If you have a taste for cheesy 1960s combo organ sounds, I just posted the littleBits MIDI organ project. This project is an updated littleBits take on my old Combo Organ project. It uses the same “bottom octave generator” technique to squeeze five sample playback voices out of an Arduino.
Here’s why you should prefer the littleBits version. The original project uses the MidiVox shield which is out of production. The littleBits version replaces the MidiVox with two breadboard-based circuits: a MIDI input interface and a Small Peripheral Interface (SPI) digital-to-analog converter (DAC). Easy to build and functionally equivalent. The new sketch incorporates improvements made to the Arduino SPI library and PROGMEM. The current SPI library uses a different convention for sending data to the DAC. PROGMEM is way different now; the old code won’t compile. The newer version of PROGMEM is stricter about typing and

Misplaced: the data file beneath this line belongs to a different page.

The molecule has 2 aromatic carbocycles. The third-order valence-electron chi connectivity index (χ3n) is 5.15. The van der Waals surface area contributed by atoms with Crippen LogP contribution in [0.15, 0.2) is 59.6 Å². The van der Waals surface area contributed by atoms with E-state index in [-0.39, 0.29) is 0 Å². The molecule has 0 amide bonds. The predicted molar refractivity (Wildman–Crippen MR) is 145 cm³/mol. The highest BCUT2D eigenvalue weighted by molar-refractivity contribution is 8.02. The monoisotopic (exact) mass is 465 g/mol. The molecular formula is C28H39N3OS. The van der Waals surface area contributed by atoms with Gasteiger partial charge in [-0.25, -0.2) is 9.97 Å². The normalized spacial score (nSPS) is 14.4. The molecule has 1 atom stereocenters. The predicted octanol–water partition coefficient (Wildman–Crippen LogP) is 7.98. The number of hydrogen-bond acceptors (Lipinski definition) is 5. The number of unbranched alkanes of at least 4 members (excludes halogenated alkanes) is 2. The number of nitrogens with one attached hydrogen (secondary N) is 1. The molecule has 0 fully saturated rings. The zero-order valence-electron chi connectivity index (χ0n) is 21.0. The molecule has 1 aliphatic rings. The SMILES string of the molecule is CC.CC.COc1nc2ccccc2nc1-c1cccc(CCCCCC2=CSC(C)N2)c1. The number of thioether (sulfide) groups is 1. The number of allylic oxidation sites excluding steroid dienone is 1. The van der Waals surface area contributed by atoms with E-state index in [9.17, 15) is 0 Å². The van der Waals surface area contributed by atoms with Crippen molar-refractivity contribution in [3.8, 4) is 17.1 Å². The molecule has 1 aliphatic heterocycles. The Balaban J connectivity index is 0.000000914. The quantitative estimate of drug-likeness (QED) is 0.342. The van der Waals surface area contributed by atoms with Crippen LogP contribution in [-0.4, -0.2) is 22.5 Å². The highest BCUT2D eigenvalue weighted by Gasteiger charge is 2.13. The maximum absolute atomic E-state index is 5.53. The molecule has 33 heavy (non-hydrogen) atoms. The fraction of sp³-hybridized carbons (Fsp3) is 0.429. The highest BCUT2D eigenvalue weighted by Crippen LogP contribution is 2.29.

The littleBits MIDI organ could form the basis of a sample playback synthesizer. Just replace the Farfisa and Vox waveforms with single cycle samples of your favorite synth or retro keyboard. Waveform space in PROGMEM is still tight, but hey, this is science. It’s supposed to be fun!
You’ll need to add a few headers to the littleBits Arduino module in order to use SPI. Here are some simple directions and tips:
You’ll also find the SPI DAC and MIDI interface designs in parts 2 and 3, respectively.
While you’re at the littleBits site, check out f.j2’s Solina string synthesizer. Retro is bustin’ out all over!
I need to switch gears for a little while and be a musician again. So, I’ll be taking a short break from Arduino projects. More to come on the music side of things…